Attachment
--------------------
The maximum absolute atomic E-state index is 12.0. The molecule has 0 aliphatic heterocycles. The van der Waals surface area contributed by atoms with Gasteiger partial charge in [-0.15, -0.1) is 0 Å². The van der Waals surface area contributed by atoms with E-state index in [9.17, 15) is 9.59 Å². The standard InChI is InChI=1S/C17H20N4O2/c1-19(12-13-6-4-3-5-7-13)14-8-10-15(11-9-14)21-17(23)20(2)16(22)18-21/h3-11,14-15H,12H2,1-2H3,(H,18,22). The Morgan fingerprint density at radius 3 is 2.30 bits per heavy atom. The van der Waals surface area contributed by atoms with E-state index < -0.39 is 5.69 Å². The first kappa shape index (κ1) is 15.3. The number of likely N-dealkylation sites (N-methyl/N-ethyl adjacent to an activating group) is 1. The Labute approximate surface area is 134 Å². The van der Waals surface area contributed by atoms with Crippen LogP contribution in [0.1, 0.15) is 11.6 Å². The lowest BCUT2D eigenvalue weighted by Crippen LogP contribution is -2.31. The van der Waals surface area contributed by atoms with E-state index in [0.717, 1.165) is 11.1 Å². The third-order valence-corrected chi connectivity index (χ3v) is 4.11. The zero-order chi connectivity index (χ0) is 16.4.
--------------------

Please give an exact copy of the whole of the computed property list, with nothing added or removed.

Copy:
The maximum absolute atomic E-state index is 12.0. The molecule has 0 aliphatic heterocycles. The van der Waals surface area contributed by atoms with Gasteiger partial charge in [-0.15, -0.1) is 0 Å². The van der Waals surface area contributed by atoms with E-state index in [9.17, 15) is 9.59 Å². The standard InChI is InChI=1S/C17H20N4O2/c1-19(12-13-6-4-3-5-7-13)14-8-10-15(11-9-14)21-17(23)20(2)16(22)18-21/h3-11,14-15H,12H2,1-2H3,(H,18,22). The Morgan fingerprint density at radius 3 is 2.30 bits per heavy atom. The van der Waals surface area contributed by atoms with E-state index < -0.39 is 5.69 Å². The first kappa shape index (κ1) is 15.3. The number of likely N-dealkylation sites (N-methyl/N-ethyl adjacent to an activating group) is 1. The Labute approximate surface area is 134 Å². The van der Waals surface area contributed by atoms with Crippen LogP contribution in [0.1, 0.15) is 11.6 Å². The lowest BCUT2D eigenvalue weighted by Crippen LogP contribution is -2.31. The van der Waals surface area contributed by atoms with E-state index in [0.717, 1.165) is 11.1 Å². The third-order valence-corrected chi connectivity index (χ3v) is 4.11. The zero-order chi connectivity index (χ0) is 16.4.